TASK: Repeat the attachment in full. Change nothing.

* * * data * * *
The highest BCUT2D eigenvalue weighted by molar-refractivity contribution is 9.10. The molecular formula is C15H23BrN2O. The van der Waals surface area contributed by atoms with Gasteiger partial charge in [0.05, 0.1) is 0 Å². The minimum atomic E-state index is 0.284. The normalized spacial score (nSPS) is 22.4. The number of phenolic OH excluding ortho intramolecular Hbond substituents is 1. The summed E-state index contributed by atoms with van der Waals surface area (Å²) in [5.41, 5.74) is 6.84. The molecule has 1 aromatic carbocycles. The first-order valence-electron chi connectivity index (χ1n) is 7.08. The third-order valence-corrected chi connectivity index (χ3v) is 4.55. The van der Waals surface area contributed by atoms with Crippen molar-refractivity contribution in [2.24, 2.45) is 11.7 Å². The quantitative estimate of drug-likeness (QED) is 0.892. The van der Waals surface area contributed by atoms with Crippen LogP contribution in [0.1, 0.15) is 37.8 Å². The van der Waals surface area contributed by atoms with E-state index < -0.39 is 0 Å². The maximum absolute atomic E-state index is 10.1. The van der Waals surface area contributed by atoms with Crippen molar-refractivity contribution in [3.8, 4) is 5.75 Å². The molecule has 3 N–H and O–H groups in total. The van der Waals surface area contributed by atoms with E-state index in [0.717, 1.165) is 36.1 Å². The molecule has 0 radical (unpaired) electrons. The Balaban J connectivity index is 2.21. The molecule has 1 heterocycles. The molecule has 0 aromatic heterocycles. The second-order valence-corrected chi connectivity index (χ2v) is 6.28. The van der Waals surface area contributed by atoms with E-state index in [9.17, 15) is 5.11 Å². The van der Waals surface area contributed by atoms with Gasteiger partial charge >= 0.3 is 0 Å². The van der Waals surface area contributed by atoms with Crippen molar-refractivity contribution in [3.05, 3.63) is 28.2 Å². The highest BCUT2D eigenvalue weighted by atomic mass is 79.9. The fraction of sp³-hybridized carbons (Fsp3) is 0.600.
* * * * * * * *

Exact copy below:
The highest BCUT2D eigenvalue weighted by molar-refractivity contribution is 9.10. The molecular formula is C15H23BrN2O. The van der Waals surface area contributed by atoms with Gasteiger partial charge in [0.05, 0.1) is 0 Å². The minimum atomic E-state index is 0.284. The normalized spacial score (nSPS) is 22.4. The number of phenolic OH excluding ortho intramolecular Hbond substituents is 1. The summed E-state index contributed by atoms with van der Waals surface area (Å²) in [5.41, 5.74) is 6.84. The molecule has 1 aromatic carbocycles. The first-order valence-electron chi connectivity index (χ1n) is 7.08. The third-order valence-corrected chi connectivity index (χ3v) is 4.55. The van der Waals surface area contributed by atoms with Crippen molar-refractivity contribution in [2.24, 2.45) is 11.7 Å². The quantitative estimate of drug-likeness (QED) is 0.892. The van der Waals surface area contributed by atoms with Crippen LogP contribution in [0.1, 0.15) is 37.8 Å². The van der Waals surface area contributed by atoms with E-state index < -0.39 is 0 Å². The maximum absolute atomic E-state index is 10.1. The van der Waals surface area contributed by atoms with Crippen molar-refractivity contribution in [3.8, 4) is 5.75 Å². The molecule has 3 N–H and O–H groups in total. The van der Waals surface area contributed by atoms with E-state index in [0.717, 1.165) is 36.1 Å². The molecule has 0 radical (unpaired) electrons. The Balaban J connectivity index is 2.21. The molecule has 1 heterocycles. The molecule has 0 aromatic heterocycles. The second-order valence-corrected chi connectivity index (χ2v) is 6.28. The van der Waals surface area contributed by atoms with E-state index in [9.17, 15) is 5.11 Å². The van der Waals surface area contributed by atoms with Gasteiger partial charge >= 0.3 is 0 Å². The van der Waals surface area contributed by atoms with Crippen molar-refractivity contribution in [3.05, 3.63) is 28.2 Å². The highest BCUT2D eigenvalue weighted by atomic mass is 79.9. The fraction of sp³-hybridized carbons (Fsp3) is 0.600.